Saturday, September 21, 2013

No Excuses

Life has a way of intruding on anyone’s desire to write, whether one is a professional, a skilled beginner, or a newcomer. The babysitter cancels. “Real” work—the paycheck kind—commands time. There’s a trip, a rescue mission, or a carrot that needs slicing. The house is a mess. Your mother calls a lot.

They’re all part of the daily realities of the writing life. So what’s a well-intentioned author to do?

Schedule it. Stop grimacing. It’s an ugly word, but scheduling is the answer. Writing requires self-discipline. It also requires realizing that your contact with the creative world need not be connected to the perfect setting: soft music, a seashore full of mind-gentling waves, a cabin in the woods a la Thoreau, a library table or any other pensive site.

No, scheduling your time to include writing means choosing a regular schedule and sticking to it. Tell that gossipy neighbor you’re not available during those hours. Don’t answer the phone, answer the siren call of internet shopping and Facebook, or stop to clean the house (I mean, why would you? There is no better excuse for not cleaning!). Do the expected chores—man or woman—and then absent yourself.

And if your schedule only allows one hour three times a week, then stick to it religiously. Don’t fritter it away.

Decide, also, what time of day works best for you. As many writers choose the early day as late evenings—this depends on the demands on your life as well as your best time for clarity and focus. If you are lucky enough to be at home, there is more choice—though you may have to get up earlier than usual to carve out that writing time. Children complicate the writing process, but writers have been having them for as long as history relates. Utilize naptime and go ahead, cave in to the television set for an hour, if that will hold them. Or do a kids exchange with a friend to give yourself (and her) time.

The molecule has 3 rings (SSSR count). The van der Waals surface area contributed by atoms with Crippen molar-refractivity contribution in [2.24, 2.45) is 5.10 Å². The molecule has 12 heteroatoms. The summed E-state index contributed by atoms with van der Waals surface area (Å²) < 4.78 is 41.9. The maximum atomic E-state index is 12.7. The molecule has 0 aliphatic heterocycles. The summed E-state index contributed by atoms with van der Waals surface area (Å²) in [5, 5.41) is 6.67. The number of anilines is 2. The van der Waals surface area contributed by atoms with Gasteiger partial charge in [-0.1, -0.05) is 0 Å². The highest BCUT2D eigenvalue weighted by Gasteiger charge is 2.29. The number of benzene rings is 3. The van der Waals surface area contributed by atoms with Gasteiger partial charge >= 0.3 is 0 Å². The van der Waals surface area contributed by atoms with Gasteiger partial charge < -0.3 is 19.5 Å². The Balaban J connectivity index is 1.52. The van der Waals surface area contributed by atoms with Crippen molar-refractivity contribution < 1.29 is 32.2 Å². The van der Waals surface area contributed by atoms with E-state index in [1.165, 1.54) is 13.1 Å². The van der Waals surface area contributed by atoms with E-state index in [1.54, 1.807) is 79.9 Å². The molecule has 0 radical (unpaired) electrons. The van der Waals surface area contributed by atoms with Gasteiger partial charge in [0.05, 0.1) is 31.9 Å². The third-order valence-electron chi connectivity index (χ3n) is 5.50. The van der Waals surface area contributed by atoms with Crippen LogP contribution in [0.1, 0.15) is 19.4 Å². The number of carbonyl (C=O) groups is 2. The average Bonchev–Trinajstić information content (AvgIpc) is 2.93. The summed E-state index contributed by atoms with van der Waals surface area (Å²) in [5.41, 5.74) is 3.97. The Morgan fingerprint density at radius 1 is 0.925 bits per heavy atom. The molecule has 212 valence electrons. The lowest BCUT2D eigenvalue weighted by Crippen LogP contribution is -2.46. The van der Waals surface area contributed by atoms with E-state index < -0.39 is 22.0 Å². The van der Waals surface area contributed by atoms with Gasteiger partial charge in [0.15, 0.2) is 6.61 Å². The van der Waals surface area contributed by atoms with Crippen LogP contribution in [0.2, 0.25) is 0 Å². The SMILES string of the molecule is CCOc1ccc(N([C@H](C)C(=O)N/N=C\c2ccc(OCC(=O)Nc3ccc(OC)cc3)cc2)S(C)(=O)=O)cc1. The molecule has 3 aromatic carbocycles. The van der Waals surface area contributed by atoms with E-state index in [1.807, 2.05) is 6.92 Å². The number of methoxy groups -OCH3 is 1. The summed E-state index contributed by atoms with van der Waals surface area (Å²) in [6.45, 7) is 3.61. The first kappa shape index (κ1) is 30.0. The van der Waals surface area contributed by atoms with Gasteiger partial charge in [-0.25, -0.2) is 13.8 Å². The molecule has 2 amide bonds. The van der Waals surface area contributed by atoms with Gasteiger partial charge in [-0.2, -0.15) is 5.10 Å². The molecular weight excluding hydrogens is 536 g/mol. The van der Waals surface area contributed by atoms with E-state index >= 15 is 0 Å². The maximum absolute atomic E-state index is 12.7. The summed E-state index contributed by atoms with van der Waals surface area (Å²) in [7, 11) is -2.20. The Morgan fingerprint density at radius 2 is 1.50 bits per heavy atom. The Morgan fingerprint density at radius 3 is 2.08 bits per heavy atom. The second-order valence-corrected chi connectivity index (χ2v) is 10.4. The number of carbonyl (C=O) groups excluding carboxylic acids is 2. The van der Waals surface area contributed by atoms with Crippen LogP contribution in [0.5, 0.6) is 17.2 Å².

In other words: no excuses.

Believe me, you will come up with them in abundance, but you’ll need to learn to respect yourself, and your goals, enough to put them higher on the daily list. Respect: little word with big meaning. Don’t tell yourself that writing is for free time, or for those without pressing commitments. It is for you as well. Time is precious. Give the process as much of it as you can afford, and stick to the goal like juice on a kitchen floor. Let your own creative juices flow!
The only other thing that has to stick is your seat. Keep it in the chair, in front of whatever implements you use for writing, and away from all those other tasks. Even an hour a day adds up over the course of a week, a month, a year.

Tell yourself you can do this, because you can. You just have to want it.

So remember: scheduling, self-discipline and respect.

And no excuses!

Ann Connery Frantz

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